How to Support Healthy Gallbladder Function

digestion gallbladder gallstone gut health May 23, 2023

Many women with digestive issues also have a poorly functioning gallbladder. Women are at higher risk of developing gallstones than men, especially if you’re over 40 or have experienced yo-yo dieting or rapid weight loss. Being overweight increases risk as well as having high blood sugar or diabetes. But there's plenty of choices you can make to help prevent gallstone formation. We’re covering symptoms, food, supplements and labs today.

What are symptoms of gallbladder issues? 

When abdominal pain is located in one spot, this is often associated with a problem with an organ like the appendix or gallbladder. Cramp-like pain (often from gas or diarrhea, or pain that comes in waves) more often happens with kidney stones and gallstones. If it’s located in the ‘V’ where your ribs meet you may also want to rule out an H.pylori infection (most commonly associated with reflux and GERD).

Pain under the rib cage, tightness between the shoulder blades, burping up fish oils, and bloating are also overlooked signs of sluggish gallbladder function. Bile acid malabsorption issues contribute to around 30% of chronic diarrhea cases since bile is a natural laxative, which also means that gallbladder issues can be a factor in constipation as well.

Your gallbladder is a little sack next to your liver that makes a yellow-green substance called bile to help digest fats. The gallbladder contracts and releases bile. The release of bile does two things – it breaks down fats and helps activate receptors and improve GI function. 

When bile starts to get thick (before gallstone formation) the technical term is “gallbladder sludge” which can be identified with an abdominal ultrasound and is a precursor to gallstone formation. When this sludge develops in the gallbladder, it becomes inefficient at releasing bile into the small intestine to emulsify fats setting you up for gallstone formation.

What helps to prevent gallstones? 


Coffee thins the bile as does ginger, green tea, dandelion root, milk thistle, beetroot and the amino acid taurine (found in animal protein and in supplemental form).

Eating Nuts & Seeds: Nuts are rich in unsaturated fat, plant protein, fiber, minerals (calcium, magnesium), vitamin E/tocopherols, phytosterols and phenolic compounds. Nut consumption is associated with lower risk of gallstones, heart disease, diabetes, hypertension, cancer, cholesterol and inflammation. Consume them mostly raw and unroasted.

Eat more artichokes and bitter foods (lemon, apple cider vinegar, dandelion greens etc).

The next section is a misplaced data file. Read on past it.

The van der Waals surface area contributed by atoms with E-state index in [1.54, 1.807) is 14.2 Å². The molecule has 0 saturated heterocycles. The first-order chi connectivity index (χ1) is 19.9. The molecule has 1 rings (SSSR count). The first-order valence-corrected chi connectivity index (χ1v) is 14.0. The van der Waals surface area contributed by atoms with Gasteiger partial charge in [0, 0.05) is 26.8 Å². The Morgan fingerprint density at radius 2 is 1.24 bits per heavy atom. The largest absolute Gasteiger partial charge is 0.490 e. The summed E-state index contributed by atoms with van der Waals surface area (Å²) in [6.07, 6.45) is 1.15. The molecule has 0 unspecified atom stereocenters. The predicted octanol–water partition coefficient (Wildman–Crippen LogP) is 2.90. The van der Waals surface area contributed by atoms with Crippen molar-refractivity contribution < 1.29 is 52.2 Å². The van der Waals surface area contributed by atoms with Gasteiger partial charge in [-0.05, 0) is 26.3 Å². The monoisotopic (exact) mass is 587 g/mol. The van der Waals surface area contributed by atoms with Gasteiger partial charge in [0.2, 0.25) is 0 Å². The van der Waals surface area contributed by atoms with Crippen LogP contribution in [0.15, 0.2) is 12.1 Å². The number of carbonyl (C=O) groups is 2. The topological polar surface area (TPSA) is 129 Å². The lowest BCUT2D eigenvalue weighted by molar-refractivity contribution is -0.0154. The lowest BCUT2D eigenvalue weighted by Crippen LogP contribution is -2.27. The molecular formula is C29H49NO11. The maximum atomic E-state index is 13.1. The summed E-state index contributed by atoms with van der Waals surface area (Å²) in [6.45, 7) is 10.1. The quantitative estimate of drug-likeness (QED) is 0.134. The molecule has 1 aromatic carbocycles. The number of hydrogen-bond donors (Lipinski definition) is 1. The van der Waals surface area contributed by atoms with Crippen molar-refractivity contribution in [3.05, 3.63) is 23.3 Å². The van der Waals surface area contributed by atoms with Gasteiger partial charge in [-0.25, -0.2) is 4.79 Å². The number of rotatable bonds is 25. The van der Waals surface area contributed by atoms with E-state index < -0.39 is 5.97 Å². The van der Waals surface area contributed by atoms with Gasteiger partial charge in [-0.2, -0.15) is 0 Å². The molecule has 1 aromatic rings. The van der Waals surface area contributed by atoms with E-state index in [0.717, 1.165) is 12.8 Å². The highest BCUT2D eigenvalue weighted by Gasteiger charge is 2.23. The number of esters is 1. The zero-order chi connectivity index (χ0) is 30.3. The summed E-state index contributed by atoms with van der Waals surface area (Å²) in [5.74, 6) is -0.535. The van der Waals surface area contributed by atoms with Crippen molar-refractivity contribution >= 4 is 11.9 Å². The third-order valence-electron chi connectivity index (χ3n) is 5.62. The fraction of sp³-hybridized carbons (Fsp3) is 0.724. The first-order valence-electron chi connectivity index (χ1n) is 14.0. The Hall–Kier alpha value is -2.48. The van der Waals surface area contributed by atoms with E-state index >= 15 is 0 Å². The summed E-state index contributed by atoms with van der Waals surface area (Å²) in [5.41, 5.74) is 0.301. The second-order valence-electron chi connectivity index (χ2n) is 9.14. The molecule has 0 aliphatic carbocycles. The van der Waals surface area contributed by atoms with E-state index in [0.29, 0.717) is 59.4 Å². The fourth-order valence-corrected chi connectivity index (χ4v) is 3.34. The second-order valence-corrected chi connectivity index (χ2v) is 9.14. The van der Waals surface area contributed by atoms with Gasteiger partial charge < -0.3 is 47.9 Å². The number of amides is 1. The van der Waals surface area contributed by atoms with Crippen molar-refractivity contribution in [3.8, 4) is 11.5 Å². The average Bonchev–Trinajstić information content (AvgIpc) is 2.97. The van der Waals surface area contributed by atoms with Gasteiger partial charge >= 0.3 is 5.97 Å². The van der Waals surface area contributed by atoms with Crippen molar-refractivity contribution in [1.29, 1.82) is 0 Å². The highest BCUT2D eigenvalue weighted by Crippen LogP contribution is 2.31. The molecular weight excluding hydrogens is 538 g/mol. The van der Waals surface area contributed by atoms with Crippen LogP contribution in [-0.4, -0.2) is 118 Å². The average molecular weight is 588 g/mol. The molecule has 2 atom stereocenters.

Avoid fried foods and consider temporarily reducing overall fat content. When you can't absorb fat, you also are more likely to have deficiencies in fat soluble vitamins A, D, E, K and essential fatty acids like omega-3s.


Toxins remain stagnant when there’s poor bile flow which can also lead to SIBO so supplements that boost bile flow include: Phosphatidylcholine (bile building block) and bitters (Gentian root and artichoke work synergistically to stimulate natural bile production to aid toxin removal and emulsification/digestion of fats in meals).

Supplements that thin the bile alongside a low-fat diet can also help to kickstart the gallbladder (gingerols, green tea, dandelion root, milk thistle, beetroot, taurine).

If you’ve already had your gallbladder removed, the long-term use of TUDCA and ox bile is a powerful combination to support its important functions.


Rule out blood sugar/insulin issues, liver dysfunction and things like mold exposure (fungus can lead to sluggish gallbladder function and damage the pancreas's ability to produce insulin). 

Maintain a healthy weight, avoid being sedentary, and pay attention to any of the above symptoms to address them before gallstones become an issue.


A comprehensive bloodwork panel which includes Bilirubin, GGT and Phosphatase can point us toward gallbladder issues. High levels of each may be associated with gallstones. 

A stool test such as a Gut Zoomer will zero in on whether one needs gallbladder support in addition to other areas of digestive insufficiency including stomach HCl and pancreatic enzymes.


To hope, health & happiness, Sara

Function Medicine Clinical Nutritionist, CNS, LDN, FMHC, MS-HNFM


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